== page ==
NEW YORK — 2016 is the year in which the status quo was challenged around the world and it’s no different for Armenia. That’s why Justice Armenia has marked the first week of 2017 as the kick off for “The Diaspora-Armenia Reset.”

This event will take place on Thursday, January 4, 2017, 7:30 pm at the Tribeca Film Center in New York City. The intention is to change the conversation about how the Diaspora and Armenia relate and explore their respective roles and responsibilities, if any, to work together toward new objectives.

The dialogue begins with an up-close look at the systemic corruption in Armenia that impacts the very foundation of democracy—namely free and fair elections.  To that end, “Referendum Rewind”—a specially commissioned, hour-long film by independent filmmaker Robert Davidian— will help set the stage.

In the same vein as academy award winning filmmaker Michael Moore, Mr. Davidian follows his camera into the fray, as voters head to the polling stations to decide whether to reform the constitution of Armenia. The film presents a real-time glimpse into the nation’s political life and the state of mind of various stakeholders—from everyday voters and political thought leaders to party operatives, civil society activists, and international election observers, including several from the Diaspora.

“It has always been our belief that Armenia is too small to withstand the injustices that are imposed on everyday citizens,” states Ara Araz, co-founder of the two-year old Justice Armenia, a community organization spawned in response to the alarming rates of emigration that have persisted for almost as long as Armenia has been a sovereign state.

“While it’s easy to pin the blame on basic economics, many emigres are motivated to leave because of the pervasive corruption throughout society. This prevents them from living up to their potential to be productive, self-sufficient citizens,” Mr. Araz further explained. “Poor governance has shown itself to be the main reason why nations fail. The overlap of oligarchy with a fragile democracy has cast too wide a shadow on Armenia’s future for too long.”

But massive electoral fraud is just one dimension of the false start to democracy that for many years was not even on the radar of the Diaspora. Up until about four years ago, the subjects of corruption, emigration and oligarchical rule were not even up for public discussion. In 2012, Justice Armenia’s founders organized the first of the “Truth or Consequences” community forums. And once the proverbial ice was broken, it unleashed other likeminded events across the United States, Canada and Europe.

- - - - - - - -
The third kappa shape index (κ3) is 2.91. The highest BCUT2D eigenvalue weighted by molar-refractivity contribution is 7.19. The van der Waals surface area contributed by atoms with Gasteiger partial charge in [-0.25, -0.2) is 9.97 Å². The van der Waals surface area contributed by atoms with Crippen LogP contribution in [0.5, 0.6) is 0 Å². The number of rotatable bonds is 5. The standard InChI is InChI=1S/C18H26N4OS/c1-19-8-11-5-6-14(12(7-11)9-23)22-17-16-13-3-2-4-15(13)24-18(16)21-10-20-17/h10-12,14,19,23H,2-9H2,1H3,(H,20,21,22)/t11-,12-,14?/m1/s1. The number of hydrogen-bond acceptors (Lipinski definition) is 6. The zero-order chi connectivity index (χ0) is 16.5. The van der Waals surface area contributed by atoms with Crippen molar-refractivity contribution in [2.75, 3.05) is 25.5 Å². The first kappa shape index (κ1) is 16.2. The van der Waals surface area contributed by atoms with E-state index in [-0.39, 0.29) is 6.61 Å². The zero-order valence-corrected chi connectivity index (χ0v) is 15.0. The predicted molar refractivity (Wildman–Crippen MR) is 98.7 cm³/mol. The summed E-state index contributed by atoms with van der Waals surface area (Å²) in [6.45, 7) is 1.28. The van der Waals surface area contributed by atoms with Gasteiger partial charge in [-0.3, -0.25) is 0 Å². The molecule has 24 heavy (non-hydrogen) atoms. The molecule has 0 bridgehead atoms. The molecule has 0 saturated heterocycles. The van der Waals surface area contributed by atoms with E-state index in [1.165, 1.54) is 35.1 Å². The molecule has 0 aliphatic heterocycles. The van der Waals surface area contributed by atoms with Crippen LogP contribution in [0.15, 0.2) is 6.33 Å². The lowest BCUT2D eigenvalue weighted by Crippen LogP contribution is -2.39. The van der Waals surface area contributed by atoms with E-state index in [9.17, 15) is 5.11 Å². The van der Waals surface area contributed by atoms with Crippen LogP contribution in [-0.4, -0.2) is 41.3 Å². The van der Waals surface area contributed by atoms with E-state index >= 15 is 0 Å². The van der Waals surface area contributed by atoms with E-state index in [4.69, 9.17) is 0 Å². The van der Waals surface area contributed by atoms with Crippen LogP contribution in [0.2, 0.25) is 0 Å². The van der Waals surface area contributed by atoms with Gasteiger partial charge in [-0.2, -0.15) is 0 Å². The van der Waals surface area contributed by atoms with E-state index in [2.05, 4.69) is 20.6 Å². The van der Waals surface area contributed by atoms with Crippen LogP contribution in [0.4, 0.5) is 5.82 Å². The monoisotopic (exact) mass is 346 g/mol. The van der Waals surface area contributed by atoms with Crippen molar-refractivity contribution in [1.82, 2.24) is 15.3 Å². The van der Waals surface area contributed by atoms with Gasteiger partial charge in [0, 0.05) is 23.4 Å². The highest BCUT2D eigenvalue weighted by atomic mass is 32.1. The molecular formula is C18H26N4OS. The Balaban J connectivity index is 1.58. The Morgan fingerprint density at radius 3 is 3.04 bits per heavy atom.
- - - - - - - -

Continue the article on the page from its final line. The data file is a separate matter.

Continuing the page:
“In the wake of the bloody takeover of the Yerevan police headquarters last summer, certain elements of the Diaspora began to take serious stock of challenges that have been percolating in Armenia for some time,” states Tamar Hovsepian, Executive Director of Justice Armenia and a native of Armenia.“ Now we may be at the boiling point. So the Diaspora is scrambling for solutions while in-country activists are grappling with how to manage a backlash by authorities. This has put Armenia’s political life on a collision course. We need to find a detour before it’s too late,” she added.

Since the hostage taking and crackdown on protesters, various high profile Diasporans, ad-hoc community groups and even a few more established Diasporan organizations have issued statements addressing human rights violations in Armenia. This suggests that now is the pivotal moment to hit the reset button on Diaspora-Armenia relations.

To help consider these issues, Justice Armenia has invited Nate Shenkkan of Freedom House to participate as a guest speaker, as a follow up to the film. Mr. Shenkkan is the Project Director for Nations in Transit, Freedom House’s annual survey of democratic governance from Central Europe to Eurasia.  He previously served as Senior Program Officer for Freedom House’s Eurasia programs, covering Turkey and Central Asia.

His recent research on Central Asia focuses on the regional economic crisis and the evolution of the Eurasian Economic Union treaty in the wake of the Ukrainian revolution. He is the creator and host of The Central Asianist Podcast, a regular interview series with experts and journalists covering the region. Prior to joining Freedom House in 2012, he worked as a journalist in Kazakhstan and Kyrgyzstan.

Mr. Shenkkan’s reporting and analysis has been published in Foreign Affairs Online, The Atlantic Online, Eurasianet, World Politics Review, and Russian Analytical Digest. He was the lead researcher and co-author of two Freedom House special reports including The Struggle for Turkey’s Internet and Democracy in Crisis: Corruption, Media and Power in Turkey.

Ara Araz will serve as moderator for what is expected to be a constructive Q&A that helps generate new ideas on how the Diaspora can help promote democratic values. This includes participating as election observers in the upcoming Parliamentary elections set for early April 2017. To facilitate this effort, Justice Armenia is currently organizing a group delegation under the banner 2017 Transparency Tour.

This 7-day group visit to Yerevan from March 29-April 5, 2017, will be an immersive experience for all who wish to gain clarity on the stakes and the players in Armenia’s pro-democracy movement. It will also give them an opportunity to share lessons and experiences about citizen obligations in promoting and preserving liberty—an ongoing civil society-building effort that will unite Diaspora and Armenia based on common ideals. For more information about this unprecedented trip to the homeland, go to


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